A firebrand civil rights attorney who recently ran for Charlottesville’s top prosecutor post has filed a complaint against the magistrate who opted to have him arrested for a misdemeanor assault charge.
Earlier this month, Jeff Fogel filed a formal complaint with the 16th Judicial District’s Magistrate Office against Magistrate Justin Garwood. Per a letter attached to the complaint, Fogel accuses Garwood of unnecessarily calling for his arrest, which led to five officers awakening Fogel at his home at 12:30 a.m. the day after the alleged assault.
The simple-assault charge arose from an encounter between Fogel and right-wing blogger Jason Kessler on the night of June 1. According to previous reports, Fogel had been dining at Miller’s on the Downtown Mall at the same time as Kessler, who was there with about 10 others. Soon after, a group of people, including members of the left-wing group Showing Up for Racial Justice, arrived and began chanting “Nazis go home” at Kessler and his group.
Kessler leads a right-wing group called Unity and Security for America, which has railed against the removal of the statue of Confederate Gen. Robert E. Lee in Emancipation Park (known until recently as Lee Park) and has aligned itself with white nationalist groups. Kessler previously has said he does not identify as either a white supremacist or a white nationalist.
At some point during the incident, one person from Kessler’s group came over to Fogel and called him a “communist.” While not a member of SURJ, Fogel has been a well-known advocate for progressive causes around the city.
During that confrontation, Fogel reportedly assaulted one of Kessler’s compatriots. A video of the incident appears to show the 72-year-old attorney giving an open-handed push to a man beside Kessler.
Immediately, Kessler and his friend started walking toward the nearby Charlottesville Police Department, while Fogel and several activists followed. Video taken from within the police station appears to show Fogel speaking with a city officer, who asks him to take a seat and answer questions.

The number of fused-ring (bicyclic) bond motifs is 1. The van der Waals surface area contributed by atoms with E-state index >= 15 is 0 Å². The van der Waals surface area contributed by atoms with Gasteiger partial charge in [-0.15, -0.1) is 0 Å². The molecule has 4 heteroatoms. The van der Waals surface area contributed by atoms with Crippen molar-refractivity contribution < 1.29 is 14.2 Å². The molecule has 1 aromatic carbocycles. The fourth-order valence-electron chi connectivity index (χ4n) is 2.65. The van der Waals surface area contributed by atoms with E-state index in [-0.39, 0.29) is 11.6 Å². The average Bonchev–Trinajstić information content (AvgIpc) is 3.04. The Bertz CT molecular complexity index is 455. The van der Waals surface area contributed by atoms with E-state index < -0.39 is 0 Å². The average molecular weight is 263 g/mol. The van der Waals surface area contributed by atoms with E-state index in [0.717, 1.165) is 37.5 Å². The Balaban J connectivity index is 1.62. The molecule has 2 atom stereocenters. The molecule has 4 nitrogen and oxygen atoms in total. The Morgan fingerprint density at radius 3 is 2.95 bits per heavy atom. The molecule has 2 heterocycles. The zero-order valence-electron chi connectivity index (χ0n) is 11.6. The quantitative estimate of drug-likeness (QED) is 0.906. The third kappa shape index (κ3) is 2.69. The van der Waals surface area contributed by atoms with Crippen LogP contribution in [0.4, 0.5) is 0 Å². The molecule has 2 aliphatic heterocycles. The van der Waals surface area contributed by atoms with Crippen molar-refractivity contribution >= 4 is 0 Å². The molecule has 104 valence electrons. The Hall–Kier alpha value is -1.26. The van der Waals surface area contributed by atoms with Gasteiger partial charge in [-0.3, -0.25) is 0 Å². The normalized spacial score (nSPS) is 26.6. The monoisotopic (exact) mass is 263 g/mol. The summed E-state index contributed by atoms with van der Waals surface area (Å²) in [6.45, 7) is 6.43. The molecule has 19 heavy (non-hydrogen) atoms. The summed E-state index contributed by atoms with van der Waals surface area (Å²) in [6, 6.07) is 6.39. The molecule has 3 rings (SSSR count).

The video goes on to show Fogel and the officer having an argument; that contentious tone follows as the officer attempts to ask Fogel questions, to which Fogel demurs. He was arrested later that night without incident and taken before Garwood, whom Fogel described in an earlier report to The Daily Progress as being curt and taking issue with his interactions with officers at the police station earlier that night.
Later that day, Fogel called 16th Judicial District Chief Magistrate Avnel A. Coates to complain about Garwood’s decision to have him arrested rather than issue a summons. In a letter sent to Fogel three days later, Coates told Fogel that he had looked into the matter and concluded that Garwood’s actions were warranted.
Specifically, Coates cites the “contentious interaction” between Fogel and the officer at the police department prior to the arrest, as well as the fact that the warrant was for “the crime of assault and battery wherein there was probable cause that there was an unwanted touching of the victim.”
“For both of these reasons, it is reasonable that there was a safety concern and thus a[n arrest] warrant was issued,” Coates writes.
That response did not appease Fogel. Four days later, Fogel filed a formal complaint with the office against Garwood. In an accompanying letter to Coates, Fogel said that while he appreciated the prompt response, Fogel still “strenuously objects to [Coates’] findings on the facts, the law and the application of the law to the facts.”
“You assert that there was a miscommunication regarding the reason why Magistrate Garwood ordered my arrest and prohibited the issuance of a summons. He said to me he did so because he ‘did not like the way I spoke to the sergeant,” Fogel writes. “That is what he told me and that is what he meant. You assert that the real reason for my arrest was the fact that I had ‘a contentious interaction … earlier … at the Charlottesville Police Department.’ I fail to see the distinction.”
Fogel further criticizes the notion that, because he was charged with assault, it was reasonable to conclude that he was a “danger to the community,” noting that state law permits the issuance of summons for Class I misdemeanors such as the one he’s been charged with.
“Moreover, the magistrate knew that, according to the victim, he was not harmed in any way,” Fogel writes.
Finally, Fogel asserts that, contrary to one of Coates’ explanations, Garwood threatened to hold him without bond because of his verbal reaction to some of Garwood’s statements about why he was arrested.
“You justify this threat by claiming that magistrates ‘sometimes’ do ‘remind an offender of the possible outcomes of a bond hearing in order to give the offender a chance to correct any aggressive, unprofessional, combative, disrespectful, untruthful behavior,’” Fogel writes. “In other words, according to you, Magistrate Garwood’s threat to jail me without bond was reasonable and certainly not unusual.”
Citing case law from 1987, Fogel notes that the U.S. Supreme Court has ruled that the First Amendment protects “a significant amount of verbal criticism and challenge directed at police officers,” asserting that Garwood therefore ignored the First Amendment by having him arrested “precisely because I exercised my right to verbally criticize a police officer.”
The next hearing in Fogel’s case is set for July 5.
Earlier this month, Fogel lost the Democratic primary for commonwealth’s attorney to city Assistant Commonwealth’s Attorney Joe Platania, who faces no opposition in the general election.